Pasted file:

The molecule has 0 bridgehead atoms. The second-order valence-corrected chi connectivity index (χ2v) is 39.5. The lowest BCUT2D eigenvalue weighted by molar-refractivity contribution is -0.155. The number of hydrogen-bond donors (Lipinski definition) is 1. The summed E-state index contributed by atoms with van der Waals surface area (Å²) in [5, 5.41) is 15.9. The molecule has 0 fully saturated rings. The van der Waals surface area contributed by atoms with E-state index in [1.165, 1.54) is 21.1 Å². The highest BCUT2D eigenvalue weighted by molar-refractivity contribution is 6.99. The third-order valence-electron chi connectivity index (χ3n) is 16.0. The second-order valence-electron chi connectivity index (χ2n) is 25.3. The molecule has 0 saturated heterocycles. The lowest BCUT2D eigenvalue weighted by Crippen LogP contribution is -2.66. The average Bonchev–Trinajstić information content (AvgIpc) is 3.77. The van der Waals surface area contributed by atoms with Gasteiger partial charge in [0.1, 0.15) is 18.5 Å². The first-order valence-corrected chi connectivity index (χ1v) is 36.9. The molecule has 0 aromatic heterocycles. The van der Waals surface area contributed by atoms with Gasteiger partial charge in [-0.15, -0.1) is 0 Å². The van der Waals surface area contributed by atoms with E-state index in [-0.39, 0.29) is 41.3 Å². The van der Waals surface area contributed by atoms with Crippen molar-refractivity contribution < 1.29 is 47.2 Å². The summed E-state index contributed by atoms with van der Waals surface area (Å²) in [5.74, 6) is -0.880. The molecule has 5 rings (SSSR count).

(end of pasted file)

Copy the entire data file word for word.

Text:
The molecule has 0 bridgehead atoms. The second-order valence-corrected chi connectivity index (χ2v) is 39.5. The lowest BCUT2D eigenvalue weighted by molar-refractivity contribution is -0.155. The number of hydrogen-bond donors (Lipinski definition) is 1. The summed E-state index contributed by atoms with van der Waals surface area (Å²) in [5, 5.41) is 15.9. The molecule has 0 fully saturated rings. The van der Waals surface area contributed by atoms with E-state index in [1.165, 1.54) is 21.1 Å². The highest BCUT2D eigenvalue weighted by molar-refractivity contribution is 6.99. The third-order valence-electron chi connectivity index (χ3n) is 16.0. The second-order valence-electron chi connectivity index (χ2n) is 25.3. The molecule has 0 saturated heterocycles. The lowest BCUT2D eigenvalue weighted by Crippen LogP contribution is -2.66. The average Bonchev–Trinajstić information content (AvgIpc) is 3.77. The van der Waals surface area contributed by atoms with Gasteiger partial charge in [0.1, 0.15) is 18.5 Å². The first-order valence-corrected chi connectivity index (χ1v) is 36.9. The molecule has 0 aromatic heterocycles. The van der Waals surface area contributed by atoms with Gasteiger partial charge in [-0.15, -0.1) is 0 Å². The van der Waals surface area contributed by atoms with E-state index in [-0.39, 0.29) is 41.3 Å². The van der Waals surface area contributed by atoms with Crippen molar-refractivity contribution < 1.29 is 47.2 Å². The summed E-state index contributed by atoms with van der Waals surface area (Å²) in [5.74, 6) is -0.880. The molecule has 5 rings (SSSR count).